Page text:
If you didn’t see my news from yesterday, I’ll be venturing out on my own and freelancing full-time starting in August! I’m thankful to have a contract position with a phenomenal studio here in Columbus (until May) but Adam and I budgeted together and we realized we need to cut back on excessive spending. After we paid of debt, it was easy to feel like we could easily increase our living expenses but we still have financial goals to attain!
We’re taking various small trips in August, a big trip out to Philadelphia in September and then a tropical vacation in October so a lot of our extra cash will be used towards those expenses. I decided that I would go on a spending freeze until October 1st since I assumed that I would want to buy a few new outfits before our vacation. That’s two whole months and I’m about 85% sure that I can do it. The spending freeze includes things like clothes, jewelry, and just extra things I don’t need. Obviously we’ll still budget money to spend throughout the week on things like date night, occasional drinks with friends, and those unexpected trips to CVS for things like paper towels (ha).
I’ve come up with a few “workarounds” to ease the pain:
- Host a small nail polish swap with my friends in September
- Utilize my Birchbox points! (If you want to sign up through my referral link, be my guest!)
- Sell a few clothing items to Plato’s Closet if I need to buy anything small
- Actually read the books sitting on my bookshelf when I want to buy new ones (to only sit on my shelf)
- Take advantage of free events here in Columbus!
- Borrow/swap clothes with friends for special occassions
Have you ever gone on a spending freeze? Any tips or advice?
For real. I quit my job last week and in about two weeks I’ll be 100% self employed. (!!!!!!!!!!!)
It still feels surreal. Putting in my two weeks was a lot harder than I thought it would be. I love the people that I work with and after almost 2.5 years I began to depend on the routine and stability. BUT I couldn’t be more stoked about what the future holds.
I’m so blessed to have an amazing 9 month part-time contract position with a studio here in Columbus lined up to make this transition even more exciting. The rest of my time will be devoted to working with my (fabulous) existing clients and bringing on new ones too (ahem…contact me here if you’re interested in working together).
My mind is reeling with all the possibilities and I’m excited to share all that I learn along the way.
If you follow me on Twitter, you might have noticed that I’ve been a bit more quiet and I’ve been cryptically tweeting about how lots of changes are taking place! I promise I’ll share more soon but for now…my tweets & blog posts will be a bit more light. This next full week at work is our busiest time of the year so I’m at work 10-11 hours a day and trying to be social, get sleep and work out with my spare few hours.
I thought I’d share some of my other photos from our weekend in Indianapolis last weekend. We met up with my best friend, her husband and their 15 month old. He’s my favorite kid of ALL TIME and I loved getting to spend so much time with them all.
I hope you all have a great weekend. I’m ready for a break. I’m going to the Beach House concert tonight, Toldeo tomorrow for a family reunion and hoping that Sunday involves a lot of laziness. What do you have planned?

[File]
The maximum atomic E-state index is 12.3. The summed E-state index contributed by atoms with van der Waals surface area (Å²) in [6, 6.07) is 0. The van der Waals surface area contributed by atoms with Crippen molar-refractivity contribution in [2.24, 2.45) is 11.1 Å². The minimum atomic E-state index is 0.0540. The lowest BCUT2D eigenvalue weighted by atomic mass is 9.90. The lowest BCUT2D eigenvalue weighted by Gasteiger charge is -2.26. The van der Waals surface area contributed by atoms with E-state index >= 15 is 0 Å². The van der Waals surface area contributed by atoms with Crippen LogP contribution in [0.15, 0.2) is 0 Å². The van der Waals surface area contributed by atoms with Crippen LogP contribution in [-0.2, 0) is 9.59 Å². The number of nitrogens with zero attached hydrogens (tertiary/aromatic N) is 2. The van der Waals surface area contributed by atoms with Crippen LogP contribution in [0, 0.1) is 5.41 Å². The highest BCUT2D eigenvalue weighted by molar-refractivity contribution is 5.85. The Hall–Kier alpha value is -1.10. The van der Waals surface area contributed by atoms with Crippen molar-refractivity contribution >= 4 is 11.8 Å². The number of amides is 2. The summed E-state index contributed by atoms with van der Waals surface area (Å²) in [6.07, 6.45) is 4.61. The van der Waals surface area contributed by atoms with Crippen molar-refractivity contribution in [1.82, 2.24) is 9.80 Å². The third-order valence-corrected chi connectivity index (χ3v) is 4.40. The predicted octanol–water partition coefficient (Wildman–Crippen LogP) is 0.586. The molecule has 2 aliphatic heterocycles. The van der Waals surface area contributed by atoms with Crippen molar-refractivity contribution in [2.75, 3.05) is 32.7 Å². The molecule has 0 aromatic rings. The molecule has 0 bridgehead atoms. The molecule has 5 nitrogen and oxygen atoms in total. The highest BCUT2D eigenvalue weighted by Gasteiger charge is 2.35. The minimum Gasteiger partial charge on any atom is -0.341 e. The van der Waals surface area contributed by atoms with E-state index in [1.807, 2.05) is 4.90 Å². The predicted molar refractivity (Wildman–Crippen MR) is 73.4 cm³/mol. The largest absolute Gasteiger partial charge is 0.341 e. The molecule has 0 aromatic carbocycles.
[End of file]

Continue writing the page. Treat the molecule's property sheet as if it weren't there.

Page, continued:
Last weekend we spent the day at the Indianapolis Museum of Art. It’s one of my favorite art museums. I frequented it often while in college and still enjoy visiting now. It’s larger than Columbus’ art museum and I feel it houses a variety of galleries and exhibits. The museum also includes 100 Acres: The Virginia B. Fairbanks Art & Nature Park. It’s one of the largest museum art parks in the country and it adds so much to your visit.
Do you have a favorite art museum? I loved visiting art museums in NYC and London but would love to add some more to my list.
Today’s CITY GUIDE is brought to you by Jess of Curating Style of Columbus, Ohio. Enjoy this guide to Lower Manhattan!
When people tell me they’re heading on vacation to New York City, I encourage them to avoid the touristy madness of Midtown behind. Where do I suggest instead? Lower Manhattan. Greenwich Village, TriBeCa, SoHo, Little Italy, the Financial District—all of these areas are full of amazing eats, shops, and sights. Since it’s hard to encapsulate even a little part of Lower Manhattan, in this City Guide I highlight some of my favorite places.
Looking for the New York-style pizza that people are always talking about? You’re in the right place—Greenwich Village has what I consider to be some of the best pizza on the island. Pizza Mezzaluna (pictured) and Arturo’s have delicious, coal-fired pizza and cozy ambiences. They offer those pie-shaped slices that I adore. When they’re fresh out of the oven, the best way to eat them is to fold them!
Chelsea is a neat neighborhood that feels almost home-like to me. If you love food or perusing any kind of market, stop by Chelsea Market—you can find everything from whole steamed lobsters to a new book to amazing cold-brew iced coffee. Afterwards, check out the High Line, my new favorite thing in Manhattan. It’s the perfect way to get off the streets, away from the cars, and out of the subway. The High Line is basically a pedestrian experience above the streets, converted from an old rail line. With foliage, gardens, plenty of benches, the High Line offers a totally different perspective of the city.
Beyond pizza, you can find every imaginable cuisine under the sun in Manhattan. Minetta Tavern, featured on this past season of Mad Men for one of Peggy’s supper dates, offers an incredible, life-changing burger. You can find really great bagels on the Upper West Side and Upper East Side, but if you’re in Lower Manhattan, the place to try is Russ & Daughters. (As an added bonus, Russ & Daughters ships around the country, so you can get a fix when you’re back home too.)
While it’s nice to plan ahead in New York—especially if you’ve never been—sometimes you stumble across some perfect finds. Cool off and rest your feet at Morandi in the Village for some pastries and espresso. It’s a great place to recharge before heading back to the streets for shopping or sightseeing. For lunch, grab some piping hot fish and chips at A Salt and Battery.